New York to Outlaw Wildlife Killing Contests

After years of work by a coalition of advocacy groups, including AWI, the New York legislature passed a bill in June to ban wildlife killing contests, with certain exceptions, including contests involving white-tailed deer, turkey, and bear. This legislation, which the governor is expected to sign in coming months, will make New York the ninth state to outlaw such events. In wildlife killing contests, participants kill animals for cash or prizes based on the number, weight, or size of the animals killed. More than 20 contests took place across New York in January and February of this year. During one, at least 200 animals were killed over a three-day period, with $10,000 paid out among the 636 participants.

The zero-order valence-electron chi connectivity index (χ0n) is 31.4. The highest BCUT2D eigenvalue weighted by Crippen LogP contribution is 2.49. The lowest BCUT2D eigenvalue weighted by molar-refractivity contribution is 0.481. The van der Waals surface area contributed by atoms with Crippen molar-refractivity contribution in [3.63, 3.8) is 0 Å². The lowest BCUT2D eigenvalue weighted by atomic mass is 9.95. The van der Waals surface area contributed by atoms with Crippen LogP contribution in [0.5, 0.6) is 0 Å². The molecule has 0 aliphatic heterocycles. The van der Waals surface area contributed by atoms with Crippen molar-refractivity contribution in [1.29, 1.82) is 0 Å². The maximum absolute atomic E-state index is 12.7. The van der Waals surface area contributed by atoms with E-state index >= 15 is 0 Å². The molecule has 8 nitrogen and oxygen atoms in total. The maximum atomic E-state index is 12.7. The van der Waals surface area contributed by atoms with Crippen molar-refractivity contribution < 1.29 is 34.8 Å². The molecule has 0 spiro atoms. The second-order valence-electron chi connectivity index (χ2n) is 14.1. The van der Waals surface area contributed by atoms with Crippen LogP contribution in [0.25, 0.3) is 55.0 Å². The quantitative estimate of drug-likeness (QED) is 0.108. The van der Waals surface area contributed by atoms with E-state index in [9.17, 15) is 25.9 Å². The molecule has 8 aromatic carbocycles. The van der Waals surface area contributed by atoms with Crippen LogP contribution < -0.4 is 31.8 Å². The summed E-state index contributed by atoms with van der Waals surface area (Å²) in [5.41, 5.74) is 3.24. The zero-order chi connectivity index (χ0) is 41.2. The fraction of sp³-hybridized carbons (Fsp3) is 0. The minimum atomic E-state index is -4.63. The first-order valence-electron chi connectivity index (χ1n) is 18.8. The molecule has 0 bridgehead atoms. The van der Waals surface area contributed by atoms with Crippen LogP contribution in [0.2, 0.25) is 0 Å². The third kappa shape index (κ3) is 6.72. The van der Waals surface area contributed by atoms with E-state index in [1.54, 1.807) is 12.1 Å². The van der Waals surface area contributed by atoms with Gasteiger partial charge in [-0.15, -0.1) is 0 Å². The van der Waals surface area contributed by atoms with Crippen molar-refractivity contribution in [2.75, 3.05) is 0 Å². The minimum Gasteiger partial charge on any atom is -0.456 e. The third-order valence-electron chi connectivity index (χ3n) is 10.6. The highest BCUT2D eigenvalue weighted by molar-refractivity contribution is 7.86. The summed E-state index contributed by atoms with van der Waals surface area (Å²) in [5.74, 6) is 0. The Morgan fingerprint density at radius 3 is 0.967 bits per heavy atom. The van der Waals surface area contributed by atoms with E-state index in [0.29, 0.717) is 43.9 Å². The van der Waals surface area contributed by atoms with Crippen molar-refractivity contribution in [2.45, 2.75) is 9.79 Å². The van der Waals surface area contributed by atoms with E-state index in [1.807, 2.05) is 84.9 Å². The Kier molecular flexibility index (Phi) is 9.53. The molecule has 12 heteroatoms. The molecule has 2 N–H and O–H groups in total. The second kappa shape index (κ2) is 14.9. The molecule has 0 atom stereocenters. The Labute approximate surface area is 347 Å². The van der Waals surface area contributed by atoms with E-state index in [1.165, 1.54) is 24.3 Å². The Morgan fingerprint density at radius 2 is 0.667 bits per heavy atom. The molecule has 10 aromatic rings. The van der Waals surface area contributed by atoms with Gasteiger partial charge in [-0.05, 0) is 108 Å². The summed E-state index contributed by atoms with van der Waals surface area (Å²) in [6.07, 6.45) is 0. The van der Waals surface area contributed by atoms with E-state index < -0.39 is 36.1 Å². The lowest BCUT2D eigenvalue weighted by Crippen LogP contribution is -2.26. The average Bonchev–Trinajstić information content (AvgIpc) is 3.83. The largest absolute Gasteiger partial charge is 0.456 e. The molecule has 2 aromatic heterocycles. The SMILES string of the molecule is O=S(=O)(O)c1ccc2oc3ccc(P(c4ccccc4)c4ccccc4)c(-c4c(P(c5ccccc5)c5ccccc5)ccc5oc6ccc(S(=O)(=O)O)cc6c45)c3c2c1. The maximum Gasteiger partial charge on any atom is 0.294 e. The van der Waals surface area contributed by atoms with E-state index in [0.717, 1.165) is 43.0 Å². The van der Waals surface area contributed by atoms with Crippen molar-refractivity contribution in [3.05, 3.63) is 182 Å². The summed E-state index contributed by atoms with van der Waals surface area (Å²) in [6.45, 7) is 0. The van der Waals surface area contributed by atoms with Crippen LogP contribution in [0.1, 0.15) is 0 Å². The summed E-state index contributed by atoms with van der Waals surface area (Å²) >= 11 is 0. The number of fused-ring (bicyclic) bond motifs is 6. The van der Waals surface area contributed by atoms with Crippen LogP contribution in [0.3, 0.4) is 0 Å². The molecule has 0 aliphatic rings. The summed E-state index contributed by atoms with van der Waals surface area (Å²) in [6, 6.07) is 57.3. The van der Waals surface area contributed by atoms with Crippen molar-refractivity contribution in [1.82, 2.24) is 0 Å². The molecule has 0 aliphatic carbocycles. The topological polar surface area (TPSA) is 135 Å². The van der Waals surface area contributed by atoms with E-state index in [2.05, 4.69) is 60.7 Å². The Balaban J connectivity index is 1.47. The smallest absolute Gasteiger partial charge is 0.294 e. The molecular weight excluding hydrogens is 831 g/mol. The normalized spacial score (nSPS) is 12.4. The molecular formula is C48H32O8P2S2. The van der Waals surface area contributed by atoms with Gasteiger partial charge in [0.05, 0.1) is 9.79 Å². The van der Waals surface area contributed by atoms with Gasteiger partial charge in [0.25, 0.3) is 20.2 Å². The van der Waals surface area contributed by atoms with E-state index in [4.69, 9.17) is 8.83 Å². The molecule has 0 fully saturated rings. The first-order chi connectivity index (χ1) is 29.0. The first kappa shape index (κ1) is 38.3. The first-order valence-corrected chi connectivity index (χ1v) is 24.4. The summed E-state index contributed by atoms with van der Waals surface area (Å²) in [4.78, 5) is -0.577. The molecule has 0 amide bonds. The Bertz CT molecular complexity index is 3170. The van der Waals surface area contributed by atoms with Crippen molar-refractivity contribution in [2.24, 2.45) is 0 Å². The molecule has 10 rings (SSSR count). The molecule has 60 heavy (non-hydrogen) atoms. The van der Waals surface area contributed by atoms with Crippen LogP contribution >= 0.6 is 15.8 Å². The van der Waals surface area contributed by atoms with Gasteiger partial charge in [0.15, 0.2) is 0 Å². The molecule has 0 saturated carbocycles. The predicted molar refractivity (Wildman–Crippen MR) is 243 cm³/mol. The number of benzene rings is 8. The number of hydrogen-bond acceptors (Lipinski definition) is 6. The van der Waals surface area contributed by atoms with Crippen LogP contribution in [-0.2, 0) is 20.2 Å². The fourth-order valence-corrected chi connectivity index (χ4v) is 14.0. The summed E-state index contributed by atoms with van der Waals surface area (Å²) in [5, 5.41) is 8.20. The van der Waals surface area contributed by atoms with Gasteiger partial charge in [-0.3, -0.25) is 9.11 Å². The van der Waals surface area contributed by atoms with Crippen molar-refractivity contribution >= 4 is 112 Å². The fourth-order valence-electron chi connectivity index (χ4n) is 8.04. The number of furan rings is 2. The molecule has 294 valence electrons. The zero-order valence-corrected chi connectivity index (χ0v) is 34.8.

Principles of fair chase are frequently disregarded during killing contests, as participants use bait, night vision equipment, thermal imaging, and electronic devices to attract animals with sounds that mimic prey or distress calls of wounded young. Later, away from public view, carcasses are often dumped. An untold number of additional animals are orphaned by these contests and left to die from thirst, starvation, predation, or exposure. 

Killing contests are inhumane, compromise the effective management of wildlife populations, contravene principles of ethical hunting, fail to increase game populations or reduce livestock conflicts, and harm ecosystems. This is why AWI serves on the Steering Committee of the National Coalition to End Wildlife Killing Contests, which works at the federal and state levels to ban these cruel events.

Read more articles about: